BERKELEY, Calif.--(BUSINESS WIRE)--ExThera Medical Corporation, a pioneer in the development of broad-spectrum, dialysis-like therapeutic devices to treat life-threatening bloodstream infections, disclosed today that its Seraph® Microbind® Affinity Blood Filter (Seraph) removed 99.9% of two Carbapenem-Resistant Enterobacteriaceae ('CRE Superbugs') — E. coli and Klebsiella pneumonia — from blood samples spiked with the bacteria in just brief contact with the Seraph adsorption media. Study results are published in the online journal PLOS ONE.
Carbapenems are a group of antibiotics that had broad-spectrum activity when first introduced. In fact, they were developed to replace antibiotics that lost effectiveness due to the emergence of bacteria that produce ‘lactamases’, enzymes that protect bacteria against the large class of β-lactam antibiotics that includes penicillin and cephalosporin. Although carbapenems are currently considered antibiotics of last resort, it is now clear that bacteria are evolving to become resistant to even this newer class of anti-infective drugs.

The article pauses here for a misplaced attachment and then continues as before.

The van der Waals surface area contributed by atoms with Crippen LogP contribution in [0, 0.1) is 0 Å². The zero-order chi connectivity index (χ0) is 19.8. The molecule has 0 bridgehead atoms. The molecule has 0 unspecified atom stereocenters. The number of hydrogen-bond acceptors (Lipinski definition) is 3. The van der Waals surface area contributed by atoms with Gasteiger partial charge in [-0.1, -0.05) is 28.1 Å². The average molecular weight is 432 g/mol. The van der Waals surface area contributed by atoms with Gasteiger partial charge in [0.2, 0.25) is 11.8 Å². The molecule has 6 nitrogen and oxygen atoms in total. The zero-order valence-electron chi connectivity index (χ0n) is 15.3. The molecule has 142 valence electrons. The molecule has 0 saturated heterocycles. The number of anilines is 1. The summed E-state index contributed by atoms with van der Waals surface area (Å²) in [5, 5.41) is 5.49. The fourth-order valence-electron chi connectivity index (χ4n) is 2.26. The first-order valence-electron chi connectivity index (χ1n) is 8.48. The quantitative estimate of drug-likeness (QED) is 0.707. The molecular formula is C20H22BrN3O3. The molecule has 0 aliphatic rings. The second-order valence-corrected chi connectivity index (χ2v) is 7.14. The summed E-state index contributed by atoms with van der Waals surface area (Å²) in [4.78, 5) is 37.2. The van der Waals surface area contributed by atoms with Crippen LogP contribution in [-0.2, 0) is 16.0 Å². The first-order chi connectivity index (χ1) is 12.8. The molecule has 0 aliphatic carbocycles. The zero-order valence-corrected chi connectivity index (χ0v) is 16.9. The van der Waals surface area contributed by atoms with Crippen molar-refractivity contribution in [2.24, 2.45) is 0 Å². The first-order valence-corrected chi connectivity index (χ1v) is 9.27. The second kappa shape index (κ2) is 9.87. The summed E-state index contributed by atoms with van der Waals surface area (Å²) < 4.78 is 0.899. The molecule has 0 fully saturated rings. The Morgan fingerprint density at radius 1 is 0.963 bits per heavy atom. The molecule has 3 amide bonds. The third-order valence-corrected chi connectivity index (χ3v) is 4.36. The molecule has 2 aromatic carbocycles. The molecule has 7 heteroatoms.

Every year there are 1.8 million new cases of bloodstream infection in the U.S. and Europe, causing patients serious complications and imposing a high cost burden on health care systems. Not all are drug-resistant. However, an outbreak of CRE infections of unknown origin even occurred in the National Institutes of Health Hospital in Bethesda, and was the subject of the Frontline Documentary "Hunting the Nightmare Bacteria." Click here: “Hunting the Nightmare Bacteria”, FRONTLINE, PBS)
“CRE bloodstream infections have an average mortality rate of 50% due to the total lack of effective antibiotics. With fewer anti-infective drugs being developed, and the continuing emergence of drug-resistant pathogens, clinicians need new tools to fight bloodstream infections,” said Bob Ward, CEO, ExThera Medical.